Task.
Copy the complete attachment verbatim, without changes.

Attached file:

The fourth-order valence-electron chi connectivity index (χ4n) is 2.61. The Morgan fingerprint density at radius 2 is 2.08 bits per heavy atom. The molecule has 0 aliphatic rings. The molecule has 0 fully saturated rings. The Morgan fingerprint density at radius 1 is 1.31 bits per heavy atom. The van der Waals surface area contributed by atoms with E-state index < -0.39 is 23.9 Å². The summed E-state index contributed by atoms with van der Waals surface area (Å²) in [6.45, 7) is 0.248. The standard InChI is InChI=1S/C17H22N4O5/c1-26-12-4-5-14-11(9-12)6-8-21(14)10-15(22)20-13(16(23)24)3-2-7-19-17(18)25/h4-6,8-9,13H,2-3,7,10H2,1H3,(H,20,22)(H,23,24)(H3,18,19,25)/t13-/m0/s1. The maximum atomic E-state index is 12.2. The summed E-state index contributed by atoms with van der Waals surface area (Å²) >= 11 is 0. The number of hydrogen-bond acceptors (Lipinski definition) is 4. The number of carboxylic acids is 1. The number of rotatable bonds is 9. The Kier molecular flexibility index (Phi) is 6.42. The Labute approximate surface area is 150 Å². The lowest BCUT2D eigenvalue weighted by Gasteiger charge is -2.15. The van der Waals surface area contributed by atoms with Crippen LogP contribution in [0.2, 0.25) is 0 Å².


The fourth-order valence-electron chi connectivity index (χ4n) is 2.61. The Morgan fingerprint density at radius 2 is 2.08 bits per heavy atom. The molecule has 0 aliphatic rings. The molecule has 0 fully saturated rings. The Morgan fingerprint density at radius 1 is 1.31 bits per heavy atom. The van der Waals surface area contributed by atoms with E-state index < -0.39 is 23.9 Å². The summed E-state index contributed by atoms with van der Waals surface area (Å²) in [6.45, 7) is 0.248. The standard InChI is InChI=1S/C17H22N4O5/c1-26-12-4-5-14-11(9-12)6-8-21(14)10-15(22)20-13(16(23)24)3-2-7-19-17(18)25/h4-6,8-9,13H,2-3,7,10H2,1H3,(H,20,22)(H,23,24)(H3,18,19,25)/t13-/m0/s1. The maximum atomic E-state index is 12.2. The summed E-state index contributed by atoms with van der Waals surface area (Å²) >= 11 is 0. The number of hydrogen-bond acceptors (Lipinski definition) is 4. The number of carboxylic acids is 1. The number of rotatable bonds is 9. The Kier molecular flexibility index (Phi) is 6.42. The Labute approximate surface area is 150 Å². The lowest BCUT2D eigenvalue weighted by Gasteiger charge is -2.15. The van der Waals surface area contributed by atoms with Crippen LogP contribution in [0.2, 0.25) is 0 Å².